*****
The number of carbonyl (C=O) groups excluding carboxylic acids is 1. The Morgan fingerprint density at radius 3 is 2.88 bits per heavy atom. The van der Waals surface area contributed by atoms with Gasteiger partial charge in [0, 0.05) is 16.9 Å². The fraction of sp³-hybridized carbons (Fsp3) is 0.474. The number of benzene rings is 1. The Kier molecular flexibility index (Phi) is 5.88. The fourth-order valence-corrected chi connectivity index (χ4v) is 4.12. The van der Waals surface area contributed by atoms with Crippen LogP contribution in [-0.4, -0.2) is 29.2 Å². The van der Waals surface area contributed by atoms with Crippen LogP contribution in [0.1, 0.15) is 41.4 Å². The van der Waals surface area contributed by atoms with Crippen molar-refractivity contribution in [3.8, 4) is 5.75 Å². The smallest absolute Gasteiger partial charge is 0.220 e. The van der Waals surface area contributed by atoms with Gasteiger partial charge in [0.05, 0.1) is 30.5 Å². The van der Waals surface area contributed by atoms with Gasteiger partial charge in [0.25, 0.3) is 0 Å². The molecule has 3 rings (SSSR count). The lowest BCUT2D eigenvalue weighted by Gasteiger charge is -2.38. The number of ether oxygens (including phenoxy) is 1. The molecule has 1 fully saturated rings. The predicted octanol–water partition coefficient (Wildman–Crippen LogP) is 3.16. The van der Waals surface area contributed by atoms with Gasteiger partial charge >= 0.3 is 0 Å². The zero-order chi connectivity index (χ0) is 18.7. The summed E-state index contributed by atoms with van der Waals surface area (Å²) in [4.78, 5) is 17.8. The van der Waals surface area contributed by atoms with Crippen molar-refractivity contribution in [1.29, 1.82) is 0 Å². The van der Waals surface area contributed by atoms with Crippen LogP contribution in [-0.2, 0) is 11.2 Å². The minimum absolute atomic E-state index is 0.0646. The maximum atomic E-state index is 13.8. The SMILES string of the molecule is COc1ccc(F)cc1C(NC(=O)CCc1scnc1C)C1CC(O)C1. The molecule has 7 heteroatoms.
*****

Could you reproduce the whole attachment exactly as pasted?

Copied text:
The number of carbonyl (C=O) groups excluding carboxylic acids is 1. The Morgan fingerprint density at radius 3 is 2.88 bits per heavy atom. The van der Waals surface area contributed by atoms with Gasteiger partial charge in [0, 0.05) is 16.9 Å². The fraction of sp³-hybridized carbons (Fsp3) is 0.474. The number of benzene rings is 1. The Kier molecular flexibility index (Phi) is 5.88. The fourth-order valence-corrected chi connectivity index (χ4v) is 4.12. The van der Waals surface area contributed by atoms with Crippen LogP contribution in [-0.4, -0.2) is 29.2 Å². The van der Waals surface area contributed by atoms with Crippen LogP contribution in [0.1, 0.15) is 41.4 Å². The van der Waals surface area contributed by atoms with Crippen molar-refractivity contribution in [3.8, 4) is 5.75 Å². The smallest absolute Gasteiger partial charge is 0.220 e. The van der Waals surface area contributed by atoms with Gasteiger partial charge in [0.05, 0.1) is 30.5 Å². The van der Waals surface area contributed by atoms with Gasteiger partial charge in [0.25, 0.3) is 0 Å². The molecule has 3 rings (SSSR count). The lowest BCUT2D eigenvalue weighted by Gasteiger charge is -2.38. The number of ether oxygens (including phenoxy) is 1. The molecule has 1 fully saturated rings. The predicted octanol–water partition coefficient (Wildman–Crippen LogP) is 3.16. The van der Waals surface area contributed by atoms with Gasteiger partial charge >= 0.3 is 0 Å². The zero-order chi connectivity index (χ0) is 18.7. The summed E-state index contributed by atoms with van der Waals surface area (Å²) in [4.78, 5) is 17.8. The van der Waals surface area contributed by atoms with Crippen molar-refractivity contribution in [1.29, 1.82) is 0 Å². The van der Waals surface area contributed by atoms with Crippen LogP contribution in [-0.2, 0) is 11.2 Å². The minimum absolute atomic E-state index is 0.0646. The maximum atomic E-state index is 13.8. The SMILES string of the molecule is COc1ccc(F)cc1C(NC(=O)CCc1scnc1C)C1CC(O)C1. The molecule has 7 heteroatoms.